Introduction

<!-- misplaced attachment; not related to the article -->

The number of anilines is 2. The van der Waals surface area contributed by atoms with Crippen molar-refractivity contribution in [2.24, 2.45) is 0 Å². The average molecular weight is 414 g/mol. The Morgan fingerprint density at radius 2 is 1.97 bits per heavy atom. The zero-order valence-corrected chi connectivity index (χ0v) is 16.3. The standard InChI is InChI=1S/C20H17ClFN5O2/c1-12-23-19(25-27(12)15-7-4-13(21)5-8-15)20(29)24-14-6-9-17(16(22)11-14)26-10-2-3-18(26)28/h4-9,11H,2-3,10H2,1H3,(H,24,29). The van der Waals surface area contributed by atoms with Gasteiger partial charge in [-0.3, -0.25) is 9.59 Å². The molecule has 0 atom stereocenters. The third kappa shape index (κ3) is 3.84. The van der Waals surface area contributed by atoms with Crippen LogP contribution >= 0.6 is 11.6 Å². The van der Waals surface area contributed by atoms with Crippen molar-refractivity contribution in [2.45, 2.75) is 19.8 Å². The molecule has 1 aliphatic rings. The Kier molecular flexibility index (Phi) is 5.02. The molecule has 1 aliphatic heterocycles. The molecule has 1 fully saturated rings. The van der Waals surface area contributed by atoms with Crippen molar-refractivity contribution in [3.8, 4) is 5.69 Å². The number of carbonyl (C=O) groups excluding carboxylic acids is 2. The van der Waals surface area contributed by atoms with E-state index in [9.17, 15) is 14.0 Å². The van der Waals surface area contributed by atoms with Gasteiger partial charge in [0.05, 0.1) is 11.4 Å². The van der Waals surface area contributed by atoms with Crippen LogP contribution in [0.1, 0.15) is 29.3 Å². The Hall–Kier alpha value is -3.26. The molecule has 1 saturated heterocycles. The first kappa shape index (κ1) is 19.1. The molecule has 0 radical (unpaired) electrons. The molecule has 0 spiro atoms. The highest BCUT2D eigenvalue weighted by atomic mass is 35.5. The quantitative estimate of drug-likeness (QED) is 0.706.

The Cambridge Multisectoral Dynamic Model (MDM) (Barker and Peterson 1987), a large-scale model of the UK economy, has been extended to include energy-environment-economy interactions to become an E3 model. The model already contained an energy sub-model (Peterson 1987); this has been replaced by a new version based closely on the DEn specification (DEn, 1989a). The energy sub-model allows a detailed analysis of the demand for energy and the substitution between fuels. The projection of fuel use, distinguished by user and type of fuel, is then available to calculate emissions of CO2, allowing for different qualities of fuels and fuel-burning technologies (e.g. carbon and heat content of fuels; conversion efficiencies of technologies). Previous versions of the Cambridge model have been used to analyse earlier proposals for the imposition of a carbon/energy tax (Barker and Lewney 1991), but the reactions of the energy sector had to be imposed on the model using elasticities derived from work by the UK Department of Energy reported in the Sizewell B Public Enquiry which is now rather dated (see DEn 1987). The new sub-model follows the general approach of the DEn modelling but uses more recent data and adapts the approach to the requirements of a disaggregated industrial model.

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